I get asked from a lot of folks who are considering startup employment if x% is sufficient equity. As with so many things, the answer is, “it depends”. Below is one rough framework for coming to a number. But, you should also seek other methodologies, such as finding averages for comparable roles at similarly sized companies in the same geographic region.
Disclaimer: I am not a lawyer, and I cannot be held responsible for accuracy of the information below. Use at your own risk.
- How much cash compensation will you be giving up by working at the startup instead of at Large Company? As this number gets higher, your equity compensation becomes more important.
- What do you think the likelihood is that the company will have a liquidation event (e.g. being sold to Microsoft) before your options expire? Note: Stock options often expire as a result of termination of employment.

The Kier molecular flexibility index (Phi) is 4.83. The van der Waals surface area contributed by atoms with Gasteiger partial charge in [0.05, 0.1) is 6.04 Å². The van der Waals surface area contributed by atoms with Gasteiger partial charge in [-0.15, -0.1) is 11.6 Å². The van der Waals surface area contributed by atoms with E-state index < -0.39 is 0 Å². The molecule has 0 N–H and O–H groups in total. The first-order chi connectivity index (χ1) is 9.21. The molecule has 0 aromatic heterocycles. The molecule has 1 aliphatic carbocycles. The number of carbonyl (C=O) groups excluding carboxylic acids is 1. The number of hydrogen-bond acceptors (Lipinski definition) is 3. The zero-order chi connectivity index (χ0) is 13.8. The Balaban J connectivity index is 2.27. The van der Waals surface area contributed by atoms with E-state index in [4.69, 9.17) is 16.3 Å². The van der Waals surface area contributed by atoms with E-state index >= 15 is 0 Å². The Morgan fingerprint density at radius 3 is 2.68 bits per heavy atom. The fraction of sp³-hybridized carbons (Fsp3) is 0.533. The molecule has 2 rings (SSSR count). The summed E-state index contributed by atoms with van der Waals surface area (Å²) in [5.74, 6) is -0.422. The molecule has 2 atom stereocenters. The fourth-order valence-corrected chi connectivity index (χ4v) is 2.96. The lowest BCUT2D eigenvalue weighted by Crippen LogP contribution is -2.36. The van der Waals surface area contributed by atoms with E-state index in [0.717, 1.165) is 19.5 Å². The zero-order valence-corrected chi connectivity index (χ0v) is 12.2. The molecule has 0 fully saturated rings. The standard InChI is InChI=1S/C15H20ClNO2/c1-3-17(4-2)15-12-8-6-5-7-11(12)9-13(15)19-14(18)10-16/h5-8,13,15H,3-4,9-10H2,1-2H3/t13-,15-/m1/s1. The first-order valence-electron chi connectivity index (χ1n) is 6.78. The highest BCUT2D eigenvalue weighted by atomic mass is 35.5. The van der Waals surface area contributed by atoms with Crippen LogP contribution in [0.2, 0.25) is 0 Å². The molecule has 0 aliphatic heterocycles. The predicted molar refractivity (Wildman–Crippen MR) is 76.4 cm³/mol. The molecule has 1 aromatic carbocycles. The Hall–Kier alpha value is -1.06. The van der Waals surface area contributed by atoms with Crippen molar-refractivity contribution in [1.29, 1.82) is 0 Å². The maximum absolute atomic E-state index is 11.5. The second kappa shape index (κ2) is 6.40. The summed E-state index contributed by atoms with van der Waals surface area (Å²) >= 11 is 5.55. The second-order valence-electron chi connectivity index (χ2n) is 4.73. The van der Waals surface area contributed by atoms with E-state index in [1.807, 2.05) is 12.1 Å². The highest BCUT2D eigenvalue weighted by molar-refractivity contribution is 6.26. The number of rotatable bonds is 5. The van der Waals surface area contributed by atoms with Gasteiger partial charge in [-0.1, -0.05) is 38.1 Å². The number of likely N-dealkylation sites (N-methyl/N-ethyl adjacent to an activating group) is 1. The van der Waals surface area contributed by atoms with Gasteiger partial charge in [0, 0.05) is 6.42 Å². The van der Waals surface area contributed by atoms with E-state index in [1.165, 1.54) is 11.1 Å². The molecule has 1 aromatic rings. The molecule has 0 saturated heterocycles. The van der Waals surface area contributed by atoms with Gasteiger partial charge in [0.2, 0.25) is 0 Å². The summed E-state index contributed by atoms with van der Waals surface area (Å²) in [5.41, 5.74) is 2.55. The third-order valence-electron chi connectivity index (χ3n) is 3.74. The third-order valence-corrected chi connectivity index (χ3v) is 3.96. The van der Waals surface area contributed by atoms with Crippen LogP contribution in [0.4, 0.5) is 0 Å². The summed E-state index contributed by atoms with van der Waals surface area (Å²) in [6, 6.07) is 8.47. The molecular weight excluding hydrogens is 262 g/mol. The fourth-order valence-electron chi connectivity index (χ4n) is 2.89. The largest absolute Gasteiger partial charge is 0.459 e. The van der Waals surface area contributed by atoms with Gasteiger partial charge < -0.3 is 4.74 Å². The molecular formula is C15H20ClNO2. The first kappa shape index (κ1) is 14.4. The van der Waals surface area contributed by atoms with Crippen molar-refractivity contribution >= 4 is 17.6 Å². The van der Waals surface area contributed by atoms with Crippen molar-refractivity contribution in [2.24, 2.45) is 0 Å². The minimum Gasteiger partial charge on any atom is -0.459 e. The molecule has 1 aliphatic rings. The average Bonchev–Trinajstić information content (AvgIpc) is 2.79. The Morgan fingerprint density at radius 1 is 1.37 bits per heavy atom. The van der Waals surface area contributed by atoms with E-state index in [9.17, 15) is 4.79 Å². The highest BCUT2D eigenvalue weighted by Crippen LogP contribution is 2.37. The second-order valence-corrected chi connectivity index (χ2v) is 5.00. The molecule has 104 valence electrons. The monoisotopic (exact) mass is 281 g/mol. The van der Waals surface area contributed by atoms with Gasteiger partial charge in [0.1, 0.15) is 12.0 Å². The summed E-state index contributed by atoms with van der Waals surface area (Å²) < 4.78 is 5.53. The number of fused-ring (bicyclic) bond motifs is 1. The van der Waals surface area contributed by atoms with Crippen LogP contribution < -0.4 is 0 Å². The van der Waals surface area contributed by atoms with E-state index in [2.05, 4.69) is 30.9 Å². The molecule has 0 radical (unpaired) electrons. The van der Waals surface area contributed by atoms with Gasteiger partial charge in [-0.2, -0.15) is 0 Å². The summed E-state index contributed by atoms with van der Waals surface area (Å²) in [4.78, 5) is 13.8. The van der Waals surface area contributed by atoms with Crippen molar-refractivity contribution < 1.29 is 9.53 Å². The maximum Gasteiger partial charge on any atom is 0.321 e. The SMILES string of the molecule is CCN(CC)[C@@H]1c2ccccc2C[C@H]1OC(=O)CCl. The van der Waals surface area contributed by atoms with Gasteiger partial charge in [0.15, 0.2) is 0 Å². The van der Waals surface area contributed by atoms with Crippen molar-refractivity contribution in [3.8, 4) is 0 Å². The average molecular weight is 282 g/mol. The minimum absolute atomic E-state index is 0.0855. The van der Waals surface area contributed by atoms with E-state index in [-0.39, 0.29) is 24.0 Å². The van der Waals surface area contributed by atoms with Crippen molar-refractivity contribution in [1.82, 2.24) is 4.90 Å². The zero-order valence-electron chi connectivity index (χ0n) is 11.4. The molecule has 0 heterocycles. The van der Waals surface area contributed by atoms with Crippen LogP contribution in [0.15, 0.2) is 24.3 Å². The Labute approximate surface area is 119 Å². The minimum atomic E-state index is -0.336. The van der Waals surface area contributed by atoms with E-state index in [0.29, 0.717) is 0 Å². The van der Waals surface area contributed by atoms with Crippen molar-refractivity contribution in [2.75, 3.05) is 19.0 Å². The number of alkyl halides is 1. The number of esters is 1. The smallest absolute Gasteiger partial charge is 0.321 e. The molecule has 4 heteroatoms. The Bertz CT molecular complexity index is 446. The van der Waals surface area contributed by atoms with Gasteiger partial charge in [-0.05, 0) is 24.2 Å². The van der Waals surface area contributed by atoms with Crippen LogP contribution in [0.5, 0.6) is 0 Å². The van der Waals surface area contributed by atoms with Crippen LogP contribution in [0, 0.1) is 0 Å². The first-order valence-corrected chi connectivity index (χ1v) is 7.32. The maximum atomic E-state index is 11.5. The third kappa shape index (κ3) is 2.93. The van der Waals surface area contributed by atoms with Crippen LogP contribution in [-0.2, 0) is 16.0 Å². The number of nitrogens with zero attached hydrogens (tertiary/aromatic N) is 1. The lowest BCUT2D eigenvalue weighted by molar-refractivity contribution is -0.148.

If your answer to 1 is a high number and your answer to 2 is a low number, then think hard about passing Go.
Note: One thing I have not considered in this post is that the acquiring company (if your company is acquired) will often offer lucrative compensation plans to retain the top employees.
Next step: the math
To roughly determine your cash payout on liquidation:
Payout = (company value at liquidation – company value represented by option strike price) * ownership percentage * dilution
Then, to roughly value your yearly compensation (Note: You should discount future cash payments, but we’ll leave that out for simplicity):
Comp = salary + bonus + (Payout / number of years to payout)
Note the importance of the company value represented by option strike price in the above equations. If the company value at liquidation is not at least the same, you will receive no payout from your options.
- Marc’s strike price reflects a $1M valuation.
- The company sells for $40M after 3 years. Marc is still working there, and his options have not expired.
- Marc’s option package represents 0.5% of the company, but he is only 3/4 vested.
- There has been an investment round that diluted everybody’s ownership by 30%
- So, we get:
- Payout = ($40M – $1M) * (.75)(0.005) * (1 – 0.3) = $102,375
- Yearly Comp = $85,000 + $10,000 + $102,375 / 3 = $129,125
- Marc thinks this 3-year compensation package is better than he will get at Large Company, and he looks forward to the learning experience, so he takes the job!